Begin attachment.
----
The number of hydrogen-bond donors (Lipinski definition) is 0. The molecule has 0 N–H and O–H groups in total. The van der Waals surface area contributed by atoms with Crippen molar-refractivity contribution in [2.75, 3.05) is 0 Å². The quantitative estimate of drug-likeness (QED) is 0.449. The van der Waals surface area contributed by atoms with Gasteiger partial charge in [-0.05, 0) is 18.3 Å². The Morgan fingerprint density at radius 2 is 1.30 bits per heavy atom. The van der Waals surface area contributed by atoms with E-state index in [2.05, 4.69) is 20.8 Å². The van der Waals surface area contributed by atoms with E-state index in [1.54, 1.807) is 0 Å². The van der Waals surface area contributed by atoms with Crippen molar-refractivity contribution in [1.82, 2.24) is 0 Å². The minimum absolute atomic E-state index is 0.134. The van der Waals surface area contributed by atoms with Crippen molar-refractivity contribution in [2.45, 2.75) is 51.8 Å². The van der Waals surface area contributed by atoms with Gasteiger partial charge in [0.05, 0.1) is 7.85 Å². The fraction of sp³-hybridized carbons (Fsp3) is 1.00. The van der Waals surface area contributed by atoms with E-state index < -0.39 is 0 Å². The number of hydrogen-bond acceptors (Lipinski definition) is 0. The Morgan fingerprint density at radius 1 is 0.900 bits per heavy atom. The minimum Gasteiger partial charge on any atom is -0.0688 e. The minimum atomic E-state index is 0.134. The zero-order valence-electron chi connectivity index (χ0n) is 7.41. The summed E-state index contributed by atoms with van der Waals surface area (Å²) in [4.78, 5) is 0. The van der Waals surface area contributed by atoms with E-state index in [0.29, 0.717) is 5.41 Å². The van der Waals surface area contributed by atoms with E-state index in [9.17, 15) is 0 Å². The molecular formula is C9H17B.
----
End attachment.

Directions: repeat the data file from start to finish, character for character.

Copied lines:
The number of hydrogen-bond donors (Lipinski definition) is 0. The molecule has 0 N–H and O–H groups in total. The van der Waals surface area contributed by atoms with Crippen molar-refractivity contribution in [2.75, 3.05) is 0 Å². The quantitative estimate of drug-likeness (QED) is 0.449. The van der Waals surface area contributed by atoms with Gasteiger partial charge in [-0.05, 0) is 18.3 Å². The Morgan fingerprint density at radius 2 is 1.30 bits per heavy atom. The van der Waals surface area contributed by atoms with E-state index in [2.05, 4.69) is 20.8 Å². The van der Waals surface area contributed by atoms with E-state index in [1.54, 1.807) is 0 Å². The van der Waals surface area contributed by atoms with Crippen molar-refractivity contribution in [1.82, 2.24) is 0 Å². The minimum absolute atomic E-state index is 0.134. The van der Waals surface area contributed by atoms with Crippen molar-refractivity contribution in [2.45, 2.75) is 51.8 Å². The van der Waals surface area contributed by atoms with Gasteiger partial charge in [0.05, 0.1) is 7.85 Å². The fraction of sp³-hybridized carbons (Fsp3) is 1.00. The van der Waals surface area contributed by atoms with E-state index < -0.39 is 0 Å². The number of hydrogen-bond acceptors (Lipinski definition) is 0. The Morgan fingerprint density at radius 1 is 0.900 bits per heavy atom. The minimum Gasteiger partial charge on any atom is -0.0688 e. The minimum atomic E-state index is 0.134. The zero-order valence-electron chi connectivity index (χ0n) is 7.41. The summed E-state index contributed by atoms with van der Waals surface area (Å²) in [4.78, 5) is 0. The van der Waals surface area contributed by atoms with E-state index in [0.29, 0.717) is 5.41 Å². The van der Waals surface area contributed by atoms with E-state index in [9.17, 15) is 0 Å². The molecular formula is C9H17B.